For all students, Year 10 is a vital formative year, setting the groundwork for a tough, examination-focused Year 11. Poor coverage of Year 10 material is rarely conducive with success at GCSE as there is just not enough time to go back. These challenges will ultimately increase with the current remote-schooling situation, so teacher support and advice is going to be crucial.
Coronavirus school closures: How to support Year 10
What can teachers do to make sure that they are giving Year 10 what they need at this difficult time?
Set flexible work
Many schools are setting work using remote platforms so that students can still complete their qualifications’ required content. However, I believe that teachers should offer some flexibility when setting this work. Waiting until the scheduled lesson time to upload tasks could leave students with nothing to do for quite a while, an,d additionally, setting a deadline of the same day may be impractical while students’ daily lives are changed and challenged by lockdown.
The most productive approach would be for teachers to upload work for a lesson as early as possible and allow a few days to finish it, so that students can remain on track without the pressure of needing to submit as soon as possible.
Keeping pupils informed about where they are in the course is also critical at the moment. I would like teachers to clearly link to the textbook or specification sections that each lesson covers, in effect showing learners the bigger picture and demonstrating where each lesson fits within the course. Ultimately, keeping learners informed during these times should help to set up a productive dynamic where they understand the need to work hard.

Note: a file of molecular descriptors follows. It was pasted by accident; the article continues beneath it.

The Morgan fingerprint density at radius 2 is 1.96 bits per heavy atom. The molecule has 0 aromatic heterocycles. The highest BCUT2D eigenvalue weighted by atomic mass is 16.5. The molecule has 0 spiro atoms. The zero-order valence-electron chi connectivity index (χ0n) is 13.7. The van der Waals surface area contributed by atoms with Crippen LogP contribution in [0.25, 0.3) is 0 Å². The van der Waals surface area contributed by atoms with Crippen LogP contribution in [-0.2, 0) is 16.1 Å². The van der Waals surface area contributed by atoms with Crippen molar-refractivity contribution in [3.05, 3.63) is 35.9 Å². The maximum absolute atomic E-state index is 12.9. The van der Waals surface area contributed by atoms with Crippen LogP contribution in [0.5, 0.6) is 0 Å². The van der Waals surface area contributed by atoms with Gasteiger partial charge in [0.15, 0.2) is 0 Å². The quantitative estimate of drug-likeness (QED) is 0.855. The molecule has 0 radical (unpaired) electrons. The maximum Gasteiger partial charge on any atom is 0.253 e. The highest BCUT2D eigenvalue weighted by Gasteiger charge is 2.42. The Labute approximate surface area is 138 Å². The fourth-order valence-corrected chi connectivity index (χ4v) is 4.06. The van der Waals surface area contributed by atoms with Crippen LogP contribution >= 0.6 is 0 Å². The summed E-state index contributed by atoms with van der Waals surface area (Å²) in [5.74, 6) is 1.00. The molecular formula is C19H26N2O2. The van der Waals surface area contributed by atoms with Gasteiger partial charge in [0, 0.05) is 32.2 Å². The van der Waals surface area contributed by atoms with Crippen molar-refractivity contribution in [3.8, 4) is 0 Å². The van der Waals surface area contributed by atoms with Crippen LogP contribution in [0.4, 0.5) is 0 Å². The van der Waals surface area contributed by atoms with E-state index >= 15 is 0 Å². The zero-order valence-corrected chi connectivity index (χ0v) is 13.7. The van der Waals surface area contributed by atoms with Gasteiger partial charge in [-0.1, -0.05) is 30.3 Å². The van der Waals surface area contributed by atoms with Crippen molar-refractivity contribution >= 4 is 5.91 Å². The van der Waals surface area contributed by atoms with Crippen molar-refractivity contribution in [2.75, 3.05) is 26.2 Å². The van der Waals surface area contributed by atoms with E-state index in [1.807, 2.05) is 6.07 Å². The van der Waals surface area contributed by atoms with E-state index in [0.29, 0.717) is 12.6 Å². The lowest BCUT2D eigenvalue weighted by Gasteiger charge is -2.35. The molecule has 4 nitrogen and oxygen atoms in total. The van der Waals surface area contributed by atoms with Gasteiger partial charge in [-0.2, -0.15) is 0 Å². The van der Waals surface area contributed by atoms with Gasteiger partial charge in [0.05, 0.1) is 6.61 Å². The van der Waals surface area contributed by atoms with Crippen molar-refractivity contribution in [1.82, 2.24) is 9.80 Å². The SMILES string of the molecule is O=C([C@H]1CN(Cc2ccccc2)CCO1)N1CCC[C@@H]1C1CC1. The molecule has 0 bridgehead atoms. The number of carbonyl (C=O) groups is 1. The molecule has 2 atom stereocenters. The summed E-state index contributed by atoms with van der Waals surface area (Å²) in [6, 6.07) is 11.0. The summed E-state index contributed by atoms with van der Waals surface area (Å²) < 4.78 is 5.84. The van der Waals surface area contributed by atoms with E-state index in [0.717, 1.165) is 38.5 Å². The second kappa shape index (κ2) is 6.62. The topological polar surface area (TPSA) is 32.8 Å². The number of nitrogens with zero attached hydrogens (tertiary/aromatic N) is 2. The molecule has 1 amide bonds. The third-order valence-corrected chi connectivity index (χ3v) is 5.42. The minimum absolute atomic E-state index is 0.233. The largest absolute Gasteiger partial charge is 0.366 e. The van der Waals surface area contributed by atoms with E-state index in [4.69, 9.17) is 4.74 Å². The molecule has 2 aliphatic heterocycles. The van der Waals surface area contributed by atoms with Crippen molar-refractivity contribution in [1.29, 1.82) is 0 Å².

Communicating with parents can also be an effective way of ensuring that students work at home. Emailing with information about course coverage and an overview of how learners should be progressing during this year could ensure everyone is on the same page.
Receiving feedback is an integral part of learning, and remote learning solutions mean that this feedback will never quite be the same. However, I still believe it is important for Year 10s to receive as much feedback as possible, whether it be through uploading or emailing their work. Actively reminding students that they should be asking questions where they have not properly grasped concepts is critical to keeping Year 10s on track.
Although these feedback systems will be limited by teacher time constraints, constantly reminding students to remain analytical and evaluative of their own progress should mean that no one falls behind.
Use online resources wisely
Year 10 students tend to engage more with online resources, so, in some ways, online learning presents new possibilities for effective education.
If I was in Year 10, I would appreciate revision flashcard sets made using free websites like Quizlet to reinforce my learning. Departments could work together to create these or use pre-made sets that follow the specification.
However, online resources invite distraction, so recommending apps that limit phone usage during the school day could also prove beneficial.
Our lives have changed quite drastically in a short space of time, and new challenges are abundant. Teachers may be managing childcare or could even become unwell, and some students may lack a quiet area to work, which they would normally have in school. It is clear that any teaching methods need to be as streamlined as possible.
We do not know how long online learning will be in place, so teachers’ main focus should be ensuring longevity in keeping students motivated and on track. The ideas I have laid out should provide Year 10 students with effective learning so that they are well-prepared for Year 11 or their further education, whenever it may resume.
Robbie Hicks is an A-level student in England, who owns the revision website straightnines.com